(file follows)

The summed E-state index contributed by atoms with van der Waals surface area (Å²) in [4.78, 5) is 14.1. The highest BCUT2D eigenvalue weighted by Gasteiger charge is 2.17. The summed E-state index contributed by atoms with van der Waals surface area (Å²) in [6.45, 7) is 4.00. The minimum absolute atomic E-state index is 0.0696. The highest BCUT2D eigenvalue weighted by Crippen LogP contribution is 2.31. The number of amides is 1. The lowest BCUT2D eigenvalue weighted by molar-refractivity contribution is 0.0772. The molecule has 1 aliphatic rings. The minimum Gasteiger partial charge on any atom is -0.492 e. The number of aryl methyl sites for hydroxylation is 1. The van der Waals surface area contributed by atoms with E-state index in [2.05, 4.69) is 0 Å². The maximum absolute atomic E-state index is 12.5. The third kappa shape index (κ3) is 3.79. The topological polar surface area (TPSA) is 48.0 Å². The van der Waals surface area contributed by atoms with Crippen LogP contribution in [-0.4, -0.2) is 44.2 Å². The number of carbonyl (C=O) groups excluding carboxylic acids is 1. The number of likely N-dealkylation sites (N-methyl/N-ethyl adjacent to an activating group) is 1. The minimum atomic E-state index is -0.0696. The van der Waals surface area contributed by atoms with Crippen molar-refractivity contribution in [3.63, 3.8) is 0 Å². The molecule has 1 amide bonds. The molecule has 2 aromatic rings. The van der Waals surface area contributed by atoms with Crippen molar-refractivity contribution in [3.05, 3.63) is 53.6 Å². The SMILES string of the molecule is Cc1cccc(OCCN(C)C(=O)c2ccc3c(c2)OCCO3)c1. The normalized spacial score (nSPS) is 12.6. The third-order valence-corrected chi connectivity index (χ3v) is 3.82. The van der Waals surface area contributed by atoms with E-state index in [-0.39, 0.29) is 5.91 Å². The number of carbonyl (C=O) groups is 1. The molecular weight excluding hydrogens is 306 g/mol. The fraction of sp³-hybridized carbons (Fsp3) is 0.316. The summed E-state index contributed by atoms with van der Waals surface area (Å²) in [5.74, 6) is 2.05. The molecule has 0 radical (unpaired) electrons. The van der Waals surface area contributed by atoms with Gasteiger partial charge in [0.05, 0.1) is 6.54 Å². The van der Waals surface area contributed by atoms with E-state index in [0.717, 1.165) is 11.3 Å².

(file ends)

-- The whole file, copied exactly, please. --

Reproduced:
The summed E-state index contributed by atoms with van der Waals surface area (Å²) in [4.78, 5) is 14.1. The highest BCUT2D eigenvalue weighted by Gasteiger charge is 2.17. The summed E-state index contributed by atoms with van der Waals surface area (Å²) in [6.45, 7) is 4.00. The minimum absolute atomic E-state index is 0.0696. The highest BCUT2D eigenvalue weighted by Crippen LogP contribution is 2.31. The number of amides is 1. The lowest BCUT2D eigenvalue weighted by molar-refractivity contribution is 0.0772. The molecule has 1 aliphatic rings. The minimum Gasteiger partial charge on any atom is -0.492 e. The number of aryl methyl sites for hydroxylation is 1. The van der Waals surface area contributed by atoms with E-state index in [2.05, 4.69) is 0 Å². The maximum absolute atomic E-state index is 12.5. The third kappa shape index (κ3) is 3.79. The topological polar surface area (TPSA) is 48.0 Å². The van der Waals surface area contributed by atoms with Crippen LogP contribution in [-0.4, -0.2) is 44.2 Å². The number of carbonyl (C=O) groups excluding carboxylic acids is 1. The number of likely N-dealkylation sites (N-methyl/N-ethyl adjacent to an activating group) is 1. The minimum atomic E-state index is -0.0696. The van der Waals surface area contributed by atoms with Crippen molar-refractivity contribution in [3.63, 3.8) is 0 Å². The molecule has 1 amide bonds. The molecule has 2 aromatic rings. The van der Waals surface area contributed by atoms with Crippen molar-refractivity contribution in [3.05, 3.63) is 53.6 Å². The SMILES string of the molecule is Cc1cccc(OCCN(C)C(=O)c2ccc3c(c2)OCCO3)c1. The normalized spacial score (nSPS) is 12.6. The third-order valence-corrected chi connectivity index (χ3v) is 3.82. The van der Waals surface area contributed by atoms with E-state index in [-0.39, 0.29) is 5.91 Å². The number of carbonyl (C=O) groups is 1. The molecular weight excluding hydrogens is 306 g/mol. The fraction of sp³-hybridized carbons (Fsp3) is 0.316. The summed E-state index contributed by atoms with van der Waals surface area (Å²) in [5.74, 6) is 2.05. The molecule has 0 radical (unpaired) electrons. The van der Waals surface area contributed by atoms with Gasteiger partial charge in [0.05, 0.1) is 6.54 Å². The van der Waals surface area contributed by atoms with E-state index in [0.717, 1.165) is 11.3 Å².